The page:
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Author Topic: Are there places in the Universe where it never gets dark?  (Read 2024 times)

Offline thedoc

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Dave Thacker asked the Naked Scientists:
When viewing a galaxy through a telescope we see its light as I imagine our galaxy might appear if viewed from another galaxy.

If we see a galaxy brightly in a telescope, can it ever be dark on a planet it contains?

Are there segments of galaxies so bright that any point on one of its planets would be in perpetual light regardless of its own sun's set/rise cycle?

The bigger question, with light sources at every point 360x360, how does it ever get dark? Are there places that are never dark? ;-)


What do you think?
« Last Edit: 02/08/2013 12:30:03 by _system »


Offline evan_au

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A planet in the center of a globular cluster would be surrounded by stars, on average separated by the width of our solar system.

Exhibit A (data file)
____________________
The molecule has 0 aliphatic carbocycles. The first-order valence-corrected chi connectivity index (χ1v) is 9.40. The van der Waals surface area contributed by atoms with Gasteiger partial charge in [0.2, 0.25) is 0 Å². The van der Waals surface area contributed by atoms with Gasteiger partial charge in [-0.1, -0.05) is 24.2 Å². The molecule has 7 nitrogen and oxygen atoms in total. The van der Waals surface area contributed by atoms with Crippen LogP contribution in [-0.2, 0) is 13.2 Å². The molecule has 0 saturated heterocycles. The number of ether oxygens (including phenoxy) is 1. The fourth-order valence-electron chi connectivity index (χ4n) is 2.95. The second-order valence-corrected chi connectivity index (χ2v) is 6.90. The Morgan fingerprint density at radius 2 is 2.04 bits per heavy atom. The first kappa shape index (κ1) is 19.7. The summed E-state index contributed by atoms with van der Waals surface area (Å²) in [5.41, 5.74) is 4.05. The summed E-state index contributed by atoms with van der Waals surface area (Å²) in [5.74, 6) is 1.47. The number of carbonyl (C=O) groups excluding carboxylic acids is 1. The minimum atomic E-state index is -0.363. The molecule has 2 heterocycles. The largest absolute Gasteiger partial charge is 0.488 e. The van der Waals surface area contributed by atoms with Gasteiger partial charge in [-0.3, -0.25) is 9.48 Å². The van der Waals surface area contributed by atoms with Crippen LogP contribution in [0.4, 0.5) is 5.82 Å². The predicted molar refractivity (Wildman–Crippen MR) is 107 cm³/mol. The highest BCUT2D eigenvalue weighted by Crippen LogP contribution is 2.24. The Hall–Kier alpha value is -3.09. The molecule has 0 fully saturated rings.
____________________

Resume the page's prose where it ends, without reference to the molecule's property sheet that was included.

The nearest star would still dominate the day/night distinction, but it would never really get dark at night.

However, such an environment would not be conducive to a stable orbit for a planet, or stable seasons; the planet would probably end up getting swallowed by a star.

Offline chiralSPO

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Technically the earth is never dark. Light from other stars and scattered moons, planets, the atmosphere etc. still make it to the surface. It is very faint compared to the light from the sun, but still not completely dark.

Other potential answers include: the sunny side of mercury, which is tidally locked to the sun, and always "dayltime"; the surface of a star would also be pretty unlike to be dark while the star is burning.

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